When told I had two weeks to live, all my expectations for a future of retirement, self discovery, and life with future grandchildren had to be readjusted. Riddles perplexed me: What legacy could I leave? How could I communicate to grandchildren who weren't even born yet how important they were to me and how much I wanted to be a part of their lives? In response to my children's desire to write about my life, how could I select from a lifetime of experiences something meaningful about a life that was not spectacular?
in June 2010, at age 55, I discovered I had a rare Stage IV incurable cancer. Months of chemotherapy caused debilitating weakness, transfusions, hallucinations, and coma, but at the end of the summer, I was still here. Gaining strength throughout the winter and spring, I took a class in "Writing Your Memoirs" that triggered the solution to the riddles.
The assignment to write about something I had always wanted to become seemed a triple win. The essays I wrote revealed who I am, celebrated events from my life with my husband and children, and conveyed to my future grandchildren my deep desire to share in their lives. The events captured in these essays have brought me the greatest satisfaction of my life - everyday joys that knitted together a love shared with children and husband.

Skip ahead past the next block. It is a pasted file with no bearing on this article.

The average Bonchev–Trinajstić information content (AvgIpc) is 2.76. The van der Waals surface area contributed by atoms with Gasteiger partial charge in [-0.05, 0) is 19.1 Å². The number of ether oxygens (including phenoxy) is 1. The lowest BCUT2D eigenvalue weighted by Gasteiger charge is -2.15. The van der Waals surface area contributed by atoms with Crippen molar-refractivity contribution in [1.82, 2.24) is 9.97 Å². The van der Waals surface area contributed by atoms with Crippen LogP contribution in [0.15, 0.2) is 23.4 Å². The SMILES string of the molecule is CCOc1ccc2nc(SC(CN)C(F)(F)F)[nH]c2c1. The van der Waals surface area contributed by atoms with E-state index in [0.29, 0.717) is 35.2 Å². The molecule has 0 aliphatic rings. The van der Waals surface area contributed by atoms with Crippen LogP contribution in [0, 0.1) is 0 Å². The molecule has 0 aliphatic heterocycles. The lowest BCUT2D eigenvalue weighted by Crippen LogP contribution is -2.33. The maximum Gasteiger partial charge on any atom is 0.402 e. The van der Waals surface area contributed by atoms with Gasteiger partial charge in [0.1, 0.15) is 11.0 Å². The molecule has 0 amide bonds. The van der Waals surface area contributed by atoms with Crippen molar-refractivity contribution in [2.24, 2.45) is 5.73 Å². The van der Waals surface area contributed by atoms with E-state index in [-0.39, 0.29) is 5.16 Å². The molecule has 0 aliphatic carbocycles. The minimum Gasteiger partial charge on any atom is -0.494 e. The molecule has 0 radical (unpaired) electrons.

This book was inspired by the many times my children and I spent in the kitchen whipping up all kinds of meals, desserts, and even unused concoctions just so they could enjoy the pleasure of mixing. Chemotherapy again is disrupting my life but I hope it will buy me the time to complete a series of these vignettes to leave as my legacy, capturing snapshots of a life filled with simple yet joyful moments shared with the ones I love and who have loved me.
Grandma's Magic Published November 13, 2011